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"The reality is that songwriters have been ignored—or taken for granted—in the debate over distributing music on the Internet."
——NMPA attorney Carey Ramos
STREAM TEAMS TO SQUARE OFF
ON CAPITOL HILL
Performance Or Reproduction?
That Is The Question.
Record labels and publishers are about to lock horns over a critical concern—how pubs should be compensated for streaming audio—as Duet and MusicNet gear up for launch.

Tomorrow (5/17), the House Subcommittee on Courts, the Internet and Intellectual Property will conduct a hearing on the issue, with scheduled speakers including Lyle Lovett and representatives of the National Music Publishers Association, debating with spokesmen Rob Glaser of RealNetworks and MP3.com’s Robin Richards, along with Vivendi Universal bigwig Edgar Bronfman Jr. Bronfman’s Universal Music Group has been specifically targeted by the NMPA for the recently terminated sub service it tested on Farmclub.com. UMG contends that these streams were covered by existing licenses from publishers.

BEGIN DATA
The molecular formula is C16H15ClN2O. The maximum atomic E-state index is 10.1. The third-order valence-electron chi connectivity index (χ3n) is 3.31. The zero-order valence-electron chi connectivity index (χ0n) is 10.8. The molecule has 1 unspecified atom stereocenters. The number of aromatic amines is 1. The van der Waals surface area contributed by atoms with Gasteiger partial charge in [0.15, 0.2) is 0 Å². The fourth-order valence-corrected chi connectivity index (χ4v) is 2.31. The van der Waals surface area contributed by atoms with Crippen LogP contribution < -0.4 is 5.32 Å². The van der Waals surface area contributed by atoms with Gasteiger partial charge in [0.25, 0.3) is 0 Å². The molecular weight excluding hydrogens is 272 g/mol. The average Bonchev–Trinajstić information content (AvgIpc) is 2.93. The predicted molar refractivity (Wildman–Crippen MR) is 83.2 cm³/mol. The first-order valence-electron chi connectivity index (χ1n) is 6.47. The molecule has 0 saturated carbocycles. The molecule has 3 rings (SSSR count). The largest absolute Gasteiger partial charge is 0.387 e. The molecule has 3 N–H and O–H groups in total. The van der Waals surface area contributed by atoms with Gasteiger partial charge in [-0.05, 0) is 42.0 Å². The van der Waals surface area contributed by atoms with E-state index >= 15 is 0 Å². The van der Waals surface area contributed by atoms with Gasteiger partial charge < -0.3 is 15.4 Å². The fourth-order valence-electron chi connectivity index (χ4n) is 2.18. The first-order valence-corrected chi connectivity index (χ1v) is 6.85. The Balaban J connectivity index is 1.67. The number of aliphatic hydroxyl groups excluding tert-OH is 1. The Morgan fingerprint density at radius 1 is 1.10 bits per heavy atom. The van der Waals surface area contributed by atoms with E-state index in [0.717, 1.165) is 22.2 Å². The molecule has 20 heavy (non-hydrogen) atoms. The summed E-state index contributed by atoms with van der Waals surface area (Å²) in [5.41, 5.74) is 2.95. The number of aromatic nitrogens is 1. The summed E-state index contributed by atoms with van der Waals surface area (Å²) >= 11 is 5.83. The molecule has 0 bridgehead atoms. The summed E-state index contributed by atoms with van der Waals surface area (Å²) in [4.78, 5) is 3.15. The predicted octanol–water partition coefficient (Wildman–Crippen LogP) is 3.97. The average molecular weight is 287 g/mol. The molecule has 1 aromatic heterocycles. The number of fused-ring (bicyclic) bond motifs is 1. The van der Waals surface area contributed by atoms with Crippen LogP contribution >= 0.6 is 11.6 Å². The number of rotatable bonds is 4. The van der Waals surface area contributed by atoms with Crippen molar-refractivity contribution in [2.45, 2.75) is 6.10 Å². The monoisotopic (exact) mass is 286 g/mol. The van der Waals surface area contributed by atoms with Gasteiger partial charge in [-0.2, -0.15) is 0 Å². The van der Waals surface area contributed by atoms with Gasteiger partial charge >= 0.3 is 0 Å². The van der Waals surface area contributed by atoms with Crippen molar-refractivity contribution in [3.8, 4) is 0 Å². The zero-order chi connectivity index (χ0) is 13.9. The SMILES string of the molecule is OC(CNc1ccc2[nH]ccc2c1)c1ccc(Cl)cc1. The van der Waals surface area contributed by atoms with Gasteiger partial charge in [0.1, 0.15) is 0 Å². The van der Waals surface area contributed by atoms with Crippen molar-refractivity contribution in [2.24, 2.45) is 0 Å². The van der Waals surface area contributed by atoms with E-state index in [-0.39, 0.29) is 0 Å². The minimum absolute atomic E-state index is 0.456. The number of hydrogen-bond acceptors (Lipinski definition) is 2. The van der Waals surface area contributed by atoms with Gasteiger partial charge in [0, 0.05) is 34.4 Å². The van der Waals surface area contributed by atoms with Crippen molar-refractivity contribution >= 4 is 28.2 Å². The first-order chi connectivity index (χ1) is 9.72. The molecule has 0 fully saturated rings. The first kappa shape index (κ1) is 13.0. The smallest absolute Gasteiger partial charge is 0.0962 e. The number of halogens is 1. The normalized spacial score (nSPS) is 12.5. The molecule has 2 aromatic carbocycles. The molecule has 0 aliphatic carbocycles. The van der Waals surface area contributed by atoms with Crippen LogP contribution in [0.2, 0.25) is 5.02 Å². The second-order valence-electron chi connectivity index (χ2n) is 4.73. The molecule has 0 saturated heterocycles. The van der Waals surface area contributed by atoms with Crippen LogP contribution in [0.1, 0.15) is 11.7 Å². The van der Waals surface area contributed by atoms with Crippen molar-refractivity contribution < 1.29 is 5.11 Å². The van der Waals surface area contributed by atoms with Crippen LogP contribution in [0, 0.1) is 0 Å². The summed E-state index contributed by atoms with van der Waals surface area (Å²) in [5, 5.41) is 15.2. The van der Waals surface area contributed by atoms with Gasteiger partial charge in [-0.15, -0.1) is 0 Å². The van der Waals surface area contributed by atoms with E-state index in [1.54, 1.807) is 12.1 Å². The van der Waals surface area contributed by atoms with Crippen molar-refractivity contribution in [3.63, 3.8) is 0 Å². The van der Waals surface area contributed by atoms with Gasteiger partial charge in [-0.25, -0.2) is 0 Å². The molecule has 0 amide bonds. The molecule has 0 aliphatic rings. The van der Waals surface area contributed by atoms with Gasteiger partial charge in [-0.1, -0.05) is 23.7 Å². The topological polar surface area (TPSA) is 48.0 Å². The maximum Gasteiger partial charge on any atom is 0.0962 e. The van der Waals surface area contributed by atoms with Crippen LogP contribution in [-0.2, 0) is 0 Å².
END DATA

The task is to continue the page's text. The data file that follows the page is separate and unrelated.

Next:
At issue in this debate, which has been raging for months, is the specific nature of streaming audio. The labels insist that streams are performances and should be licensed accordingly, while the pubberies contend that streams are reproductions, which call for a higher royalty rate than performances. The pubs’ claims would seem to be based on a technicality: Before an audio track can be streamed, it goes through a buffering process, during which a temporary copy is made of the digital information. Labels and webcasters (for whom the resolution of this issue is a matter of life and death) argue that this process simply allows a performance to take place.

A precedent may have been set in the settlement of a lawsuit initiated by publishers against MP3.com. The netco agreed to pay 10 cents per track loaded into its My.MP3.com database and a cent per stream. But pubs and songwriters don’t see it that way.

"The reality is that songwriters have been ignored—or taken for granted—in the debate over distributing music on the Internet," publishers’ attorney Carey Ramos, told Reuters.

"Some Internet companies and record labels want the music publishers to let them use their music for free—or else have the government step in to force the publishers to do so. That is self-serving and, some might say, hypocritical—but not fair," Ramos said.

The labels have called on the U.S. Copyright Office to set streaming rates.

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